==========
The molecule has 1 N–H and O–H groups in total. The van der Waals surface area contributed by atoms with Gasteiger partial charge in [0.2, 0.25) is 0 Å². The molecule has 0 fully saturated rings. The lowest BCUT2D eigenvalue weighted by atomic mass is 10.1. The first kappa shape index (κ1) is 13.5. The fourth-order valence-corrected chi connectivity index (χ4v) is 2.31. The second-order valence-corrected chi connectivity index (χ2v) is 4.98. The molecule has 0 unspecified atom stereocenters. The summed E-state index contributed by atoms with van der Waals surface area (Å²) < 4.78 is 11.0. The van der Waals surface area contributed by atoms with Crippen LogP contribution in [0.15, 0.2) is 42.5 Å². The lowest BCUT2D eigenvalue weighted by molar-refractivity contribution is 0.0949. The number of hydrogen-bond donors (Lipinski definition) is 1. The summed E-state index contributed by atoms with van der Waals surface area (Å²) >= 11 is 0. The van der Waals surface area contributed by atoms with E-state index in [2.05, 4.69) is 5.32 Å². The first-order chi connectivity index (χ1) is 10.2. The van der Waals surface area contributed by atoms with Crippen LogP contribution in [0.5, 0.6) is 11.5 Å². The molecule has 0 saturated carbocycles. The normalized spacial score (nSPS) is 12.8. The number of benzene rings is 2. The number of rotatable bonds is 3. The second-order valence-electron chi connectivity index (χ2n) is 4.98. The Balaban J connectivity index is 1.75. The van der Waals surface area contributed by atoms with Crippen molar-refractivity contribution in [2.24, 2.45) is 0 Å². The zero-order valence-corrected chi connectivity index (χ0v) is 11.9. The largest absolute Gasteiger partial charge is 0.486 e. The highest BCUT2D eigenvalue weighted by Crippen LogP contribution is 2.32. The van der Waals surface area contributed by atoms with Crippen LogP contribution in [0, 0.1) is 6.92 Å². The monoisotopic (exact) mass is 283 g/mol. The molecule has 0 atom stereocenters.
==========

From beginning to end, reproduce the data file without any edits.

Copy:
The molecule has 1 N–H and O–H groups in total. The van der Waals surface area contributed by atoms with Gasteiger partial charge in [0.2, 0.25) is 0 Å². The molecule has 0 fully saturated rings. The lowest BCUT2D eigenvalue weighted by atomic mass is 10.1. The first kappa shape index (κ1) is 13.5. The fourth-order valence-corrected chi connectivity index (χ4v) is 2.31. The second-order valence-corrected chi connectivity index (χ2v) is 4.98. The molecule has 0 unspecified atom stereocenters. The summed E-state index contributed by atoms with van der Waals surface area (Å²) < 4.78 is 11.0. The van der Waals surface area contributed by atoms with Crippen LogP contribution in [0.15, 0.2) is 42.5 Å². The lowest BCUT2D eigenvalue weighted by molar-refractivity contribution is 0.0949. The number of hydrogen-bond donors (Lipinski definition) is 1. The summed E-state index contributed by atoms with van der Waals surface area (Å²) >= 11 is 0. The van der Waals surface area contributed by atoms with E-state index in [2.05, 4.69) is 5.32 Å². The first-order chi connectivity index (χ1) is 10.2. The van der Waals surface area contributed by atoms with Crippen LogP contribution in [0.5, 0.6) is 11.5 Å². The molecule has 0 saturated carbocycles. The normalized spacial score (nSPS) is 12.8. The number of benzene rings is 2. The number of rotatable bonds is 3. The second-order valence-electron chi connectivity index (χ2n) is 4.98. The Balaban J connectivity index is 1.75. The van der Waals surface area contributed by atoms with Crippen molar-refractivity contribution in [2.24, 2.45) is 0 Å². The zero-order valence-corrected chi connectivity index (χ0v) is 11.9. The largest absolute Gasteiger partial charge is 0.486 e. The highest BCUT2D eigenvalue weighted by Crippen LogP contribution is 2.32. The van der Waals surface area contributed by atoms with Crippen LogP contribution in [0, 0.1) is 6.92 Å². The monoisotopic (exact) mass is 283 g/mol. The molecule has 0 atom stereocenters.